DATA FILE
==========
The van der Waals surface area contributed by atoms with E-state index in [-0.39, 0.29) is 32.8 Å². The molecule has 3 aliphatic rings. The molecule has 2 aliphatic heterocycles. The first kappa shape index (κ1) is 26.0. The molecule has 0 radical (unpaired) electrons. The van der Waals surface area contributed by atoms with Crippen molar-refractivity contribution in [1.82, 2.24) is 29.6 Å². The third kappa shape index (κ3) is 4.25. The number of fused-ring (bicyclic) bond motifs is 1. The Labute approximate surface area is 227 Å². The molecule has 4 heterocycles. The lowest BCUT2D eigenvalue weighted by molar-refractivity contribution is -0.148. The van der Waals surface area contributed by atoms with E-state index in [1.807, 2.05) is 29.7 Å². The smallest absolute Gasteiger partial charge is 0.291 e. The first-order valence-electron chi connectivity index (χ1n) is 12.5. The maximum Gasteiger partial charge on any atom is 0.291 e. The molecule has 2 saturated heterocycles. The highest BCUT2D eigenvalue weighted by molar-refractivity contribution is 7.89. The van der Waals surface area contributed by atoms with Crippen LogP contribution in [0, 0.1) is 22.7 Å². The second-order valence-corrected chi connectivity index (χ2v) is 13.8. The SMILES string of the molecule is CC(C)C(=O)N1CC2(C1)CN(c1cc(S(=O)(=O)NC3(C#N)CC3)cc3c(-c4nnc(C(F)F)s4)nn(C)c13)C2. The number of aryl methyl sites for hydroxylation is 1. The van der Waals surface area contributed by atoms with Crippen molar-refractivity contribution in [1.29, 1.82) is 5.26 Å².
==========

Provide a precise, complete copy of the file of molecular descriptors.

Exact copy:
The van der Waals surface area contributed by atoms with E-state index in [-0.39, 0.29) is 32.8 Å². The molecule has 3 aliphatic rings. The molecule has 2 aliphatic heterocycles. The first kappa shape index (κ1) is 26.0. The molecule has 0 radical (unpaired) electrons. The van der Waals surface area contributed by atoms with Crippen molar-refractivity contribution in [1.82, 2.24) is 29.6 Å². The third kappa shape index (κ3) is 4.25. The number of fused-ring (bicyclic) bond motifs is 1. The Labute approximate surface area is 227 Å². The molecule has 4 heterocycles. The lowest BCUT2D eigenvalue weighted by molar-refractivity contribution is -0.148. The van der Waals surface area contributed by atoms with E-state index in [1.807, 2.05) is 29.7 Å². The smallest absolute Gasteiger partial charge is 0.291 e. The first-order valence-electron chi connectivity index (χ1n) is 12.5. The maximum Gasteiger partial charge on any atom is 0.291 e. The molecule has 2 saturated heterocycles. The highest BCUT2D eigenvalue weighted by molar-refractivity contribution is 7.89. The van der Waals surface area contributed by atoms with Crippen LogP contribution in [0, 0.1) is 22.7 Å². The second-order valence-corrected chi connectivity index (χ2v) is 13.8. The SMILES string of the molecule is CC(C)C(=O)N1CC2(C1)CN(c1cc(S(=O)(=O)NC3(C#N)CC3)cc3c(-c4nnc(C(F)F)s4)nn(C)c13)C2. The number of aryl methyl sites for hydroxylation is 1. The van der Waals surface area contributed by atoms with Crippen molar-refractivity contribution in [1.29, 1.82) is 5.26 Å².